Our lease is complete! Saving the Old Library

October 13 2017
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How do I make negotiations of a ten year commercial lease sound interesting…. Hmmm…

Our Lease is Complete! Saving The Old Library.

How do I make negotiations of a ten year commercial lease sound interesting…. Hmmm…

It was a dark December night way back in 2015, and I’d just heard the news that our proposal to turn the old Eastville Library building into a community space had been successful… and now the hard work was to begin! Can you believe that it has taken nearly two years for us to say that we’ve actually completed the lease? No, us neither. But here’s the back story...

I’m Debbora and I’m one of the three (crazy people??), along with Emily Shimell and David Walwin, who got agitated about the idea of our only community space being closed. Together we put together a proposal to retain the building for community use. Emily and David were rigorously interviewed by Bristol City Council staff, and we got the phone call that we now had to form a legally recognised company or charity, produce a comprehensive business plan and three year financial forecast all within six weeks (two of those weeks being Christmas and New Year!). And if that was all accepted, we then had to negotiate a 10 year commercial lease.

Being a natural panicker, I started to investigate the legal side of this and quickly realised we needed help. Trawling the internet was a good strategy and I came upon the University of the West of England (UWE) pro-bono law service, which offers free legal advice. I fired off a 1am email to their head of unit and nervously chewed my nails in anticipation.

Soon after, I received a phone call from Cathy Biggs, a senior lecturer in law at UWE, who along with her colleague, Sam Cormack, said they could guide a group of law students through to help us form a community interest company (CIC), and negotiate the lease and service agreement for the building, with the Council. Little did they know that we would still be pushing on with this process nearly two years down the line, with Cathy leaving to start up her own business (and Diana Johnson coming in to help), and two cohorts of dedicated students writing us reports, spotting problems in documents, and generally holding our hands.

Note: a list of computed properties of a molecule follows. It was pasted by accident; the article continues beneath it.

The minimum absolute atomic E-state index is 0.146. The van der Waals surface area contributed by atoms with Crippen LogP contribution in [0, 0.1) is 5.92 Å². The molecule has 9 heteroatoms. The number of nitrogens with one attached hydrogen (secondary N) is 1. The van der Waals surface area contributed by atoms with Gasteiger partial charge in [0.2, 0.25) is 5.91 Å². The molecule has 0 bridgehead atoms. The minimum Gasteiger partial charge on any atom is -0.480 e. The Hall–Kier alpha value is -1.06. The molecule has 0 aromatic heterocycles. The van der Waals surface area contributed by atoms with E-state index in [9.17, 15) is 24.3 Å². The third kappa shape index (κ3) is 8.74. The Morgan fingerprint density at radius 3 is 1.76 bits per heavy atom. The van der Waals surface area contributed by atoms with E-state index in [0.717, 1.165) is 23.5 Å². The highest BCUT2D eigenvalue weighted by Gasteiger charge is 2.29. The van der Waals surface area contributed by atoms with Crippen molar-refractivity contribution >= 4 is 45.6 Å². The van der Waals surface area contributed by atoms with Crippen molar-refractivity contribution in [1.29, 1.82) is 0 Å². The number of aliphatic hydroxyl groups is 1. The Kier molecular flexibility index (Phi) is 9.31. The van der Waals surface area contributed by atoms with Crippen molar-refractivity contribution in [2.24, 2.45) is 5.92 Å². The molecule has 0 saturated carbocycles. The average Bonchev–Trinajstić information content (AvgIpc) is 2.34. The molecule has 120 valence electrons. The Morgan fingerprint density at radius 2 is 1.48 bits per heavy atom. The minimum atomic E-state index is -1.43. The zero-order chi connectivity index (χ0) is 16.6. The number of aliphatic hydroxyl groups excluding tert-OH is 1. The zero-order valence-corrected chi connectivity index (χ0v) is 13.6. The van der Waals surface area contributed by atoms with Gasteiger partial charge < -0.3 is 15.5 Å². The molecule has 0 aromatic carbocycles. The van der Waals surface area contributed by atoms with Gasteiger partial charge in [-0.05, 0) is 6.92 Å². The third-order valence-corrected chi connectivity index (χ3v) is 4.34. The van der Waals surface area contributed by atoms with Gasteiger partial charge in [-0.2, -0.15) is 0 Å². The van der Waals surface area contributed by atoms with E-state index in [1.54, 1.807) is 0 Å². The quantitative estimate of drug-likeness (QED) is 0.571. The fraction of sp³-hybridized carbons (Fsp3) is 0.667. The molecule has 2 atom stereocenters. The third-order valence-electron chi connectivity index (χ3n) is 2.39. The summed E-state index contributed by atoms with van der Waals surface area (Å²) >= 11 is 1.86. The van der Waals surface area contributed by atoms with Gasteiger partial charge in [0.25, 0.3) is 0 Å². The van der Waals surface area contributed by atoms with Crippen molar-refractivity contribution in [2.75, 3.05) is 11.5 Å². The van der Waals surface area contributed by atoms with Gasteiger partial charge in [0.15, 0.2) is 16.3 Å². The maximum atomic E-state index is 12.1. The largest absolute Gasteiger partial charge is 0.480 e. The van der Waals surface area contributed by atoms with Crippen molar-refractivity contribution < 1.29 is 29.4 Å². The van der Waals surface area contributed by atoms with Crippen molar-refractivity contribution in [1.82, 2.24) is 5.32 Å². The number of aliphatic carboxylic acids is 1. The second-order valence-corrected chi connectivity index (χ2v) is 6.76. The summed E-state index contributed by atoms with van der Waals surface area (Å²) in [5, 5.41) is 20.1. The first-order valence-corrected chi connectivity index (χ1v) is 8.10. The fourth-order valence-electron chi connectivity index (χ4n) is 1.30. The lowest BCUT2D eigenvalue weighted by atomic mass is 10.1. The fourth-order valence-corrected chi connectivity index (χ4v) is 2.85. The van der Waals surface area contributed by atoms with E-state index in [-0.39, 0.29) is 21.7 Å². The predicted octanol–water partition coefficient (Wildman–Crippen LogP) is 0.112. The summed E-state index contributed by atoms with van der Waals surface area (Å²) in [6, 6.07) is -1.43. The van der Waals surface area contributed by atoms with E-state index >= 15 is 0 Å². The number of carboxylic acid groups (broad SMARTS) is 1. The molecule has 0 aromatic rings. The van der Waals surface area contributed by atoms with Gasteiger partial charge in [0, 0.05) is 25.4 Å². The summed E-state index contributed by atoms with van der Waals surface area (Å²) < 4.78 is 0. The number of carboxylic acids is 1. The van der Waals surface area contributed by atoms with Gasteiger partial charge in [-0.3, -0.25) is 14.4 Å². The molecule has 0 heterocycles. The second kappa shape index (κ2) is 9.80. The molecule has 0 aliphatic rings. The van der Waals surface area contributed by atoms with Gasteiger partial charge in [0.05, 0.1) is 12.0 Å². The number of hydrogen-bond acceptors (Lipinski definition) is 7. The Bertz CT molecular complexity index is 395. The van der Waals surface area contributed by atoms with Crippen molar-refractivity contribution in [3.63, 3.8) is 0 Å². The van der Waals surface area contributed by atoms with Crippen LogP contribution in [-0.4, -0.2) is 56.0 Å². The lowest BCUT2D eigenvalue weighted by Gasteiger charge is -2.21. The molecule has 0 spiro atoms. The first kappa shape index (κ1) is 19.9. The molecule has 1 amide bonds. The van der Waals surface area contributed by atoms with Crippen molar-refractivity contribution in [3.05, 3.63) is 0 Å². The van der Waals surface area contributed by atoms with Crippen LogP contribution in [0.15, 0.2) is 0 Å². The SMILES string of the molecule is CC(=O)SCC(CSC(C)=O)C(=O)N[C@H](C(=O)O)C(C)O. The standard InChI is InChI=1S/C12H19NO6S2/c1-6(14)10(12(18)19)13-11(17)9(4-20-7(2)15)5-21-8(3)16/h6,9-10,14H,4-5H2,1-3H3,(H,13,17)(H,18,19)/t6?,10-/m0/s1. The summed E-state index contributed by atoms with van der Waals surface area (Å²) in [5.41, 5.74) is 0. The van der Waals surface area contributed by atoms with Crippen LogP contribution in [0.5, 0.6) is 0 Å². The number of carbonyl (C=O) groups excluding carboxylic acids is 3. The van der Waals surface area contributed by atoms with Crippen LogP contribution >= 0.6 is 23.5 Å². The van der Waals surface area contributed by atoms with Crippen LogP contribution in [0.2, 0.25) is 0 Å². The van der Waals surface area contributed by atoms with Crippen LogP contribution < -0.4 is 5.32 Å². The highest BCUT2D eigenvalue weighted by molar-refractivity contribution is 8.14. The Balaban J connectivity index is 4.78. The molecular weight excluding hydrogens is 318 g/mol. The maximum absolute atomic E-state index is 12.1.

UWE also provided us with a team member to complete a condition survey for us, due to the efforts and badgering of our volunteer Fabia. The UWE team now feel like old friends, and Cathy popped down to one of our celebrations with one of the first students to help, a cake and a lot of love for the project. It really felt like we mattered to them, which made the whole process feel much less terrifying!

We are an entirely volunteer run group, so UWE’s free assistance has made us confident that we are now in a solid position for the next ten years, but the combination of eagle eyed students querying inconsistencies in the documents, and Council cutbacks creating a lack of staff, meant that communication was often quite slow and everything seemed to drag on. Volunteers often got jittery that this meant something fishy might be going on.. But no, things just take time.

BUT, finally - we are here! The Old Library (as it is now known) is safe for ten years in the hands of the community. We have an amazing team of ever changing volunteers, who pitch in with as much or as little as they can do, to help us keep the doors open, the heating on, and the garden tidy. We are responsible for keeping the building in good order, paying the bills, and presenting a peppercorn to John Bos (the Council community asset manager) if he ever requests one for the rent. As long as we keep our side of the bargain - to provide a space for community use, and we don’t break the rules, this much loved building is ours.

As a brand new volunteer said to me on Monday, ‘I saw this place being built. This has been part of my life for 65 years and I just want to help you keep it going’. We knew this place was important to so many in our community and we are so proud that we have finally secured it’s future.

Thank you to every single volunteer and community member who has supported us and helped us in this process - and this is just the start!

Debbora Hall